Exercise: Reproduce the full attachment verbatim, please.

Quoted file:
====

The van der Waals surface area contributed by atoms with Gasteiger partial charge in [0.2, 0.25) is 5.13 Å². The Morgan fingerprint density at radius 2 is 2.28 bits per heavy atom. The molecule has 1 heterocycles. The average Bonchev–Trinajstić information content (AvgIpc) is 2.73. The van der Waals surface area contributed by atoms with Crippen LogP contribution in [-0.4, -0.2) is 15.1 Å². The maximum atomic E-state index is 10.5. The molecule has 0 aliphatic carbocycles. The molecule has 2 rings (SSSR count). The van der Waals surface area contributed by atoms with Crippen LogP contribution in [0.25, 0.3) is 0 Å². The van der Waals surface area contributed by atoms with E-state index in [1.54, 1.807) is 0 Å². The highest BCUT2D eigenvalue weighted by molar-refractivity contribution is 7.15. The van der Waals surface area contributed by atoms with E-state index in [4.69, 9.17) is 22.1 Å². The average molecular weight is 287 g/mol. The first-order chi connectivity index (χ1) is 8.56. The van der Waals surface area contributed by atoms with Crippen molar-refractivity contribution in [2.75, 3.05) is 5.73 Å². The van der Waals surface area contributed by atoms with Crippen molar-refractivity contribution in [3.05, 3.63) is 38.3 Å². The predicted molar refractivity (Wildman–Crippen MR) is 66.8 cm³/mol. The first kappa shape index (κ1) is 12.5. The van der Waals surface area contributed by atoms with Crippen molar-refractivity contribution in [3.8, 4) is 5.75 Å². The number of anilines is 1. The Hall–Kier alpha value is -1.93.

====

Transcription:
The van der Waals surface area contributed by atoms with Gasteiger partial charge in [0.2, 0.25) is 5.13 Å². The Morgan fingerprint density at radius 2 is 2.28 bits per heavy atom. The molecule has 1 heterocycles. The average Bonchev–Trinajstić information content (AvgIpc) is 2.73. The van der Waals surface area contributed by atoms with Crippen LogP contribution in [-0.4, -0.2) is 15.1 Å². The maximum atomic E-state index is 10.5. The molecule has 0 aliphatic carbocycles. The molecule has 2 rings (SSSR count). The van der Waals surface area contributed by atoms with Crippen LogP contribution in [0.25, 0.3) is 0 Å². The van der Waals surface area contributed by atoms with E-state index in [1.54, 1.807) is 0 Å². The highest BCUT2D eigenvalue weighted by molar-refractivity contribution is 7.15. The van der Waals surface area contributed by atoms with E-state index in [4.69, 9.17) is 22.1 Å². The average molecular weight is 287 g/mol. The first-order chi connectivity index (χ1) is 8.56. The van der Waals surface area contributed by atoms with Crippen molar-refractivity contribution in [2.75, 3.05) is 5.73 Å². The van der Waals surface area contributed by atoms with Crippen molar-refractivity contribution in [3.05, 3.63) is 38.3 Å². The predicted molar refractivity (Wildman–Crippen MR) is 66.8 cm³/mol. The first kappa shape index (κ1) is 12.5. The van der Waals surface area contributed by atoms with Crippen molar-refractivity contribution in [3.8, 4) is 5.75 Å². The number of anilines is 1. The Hall–Kier alpha value is -1.93.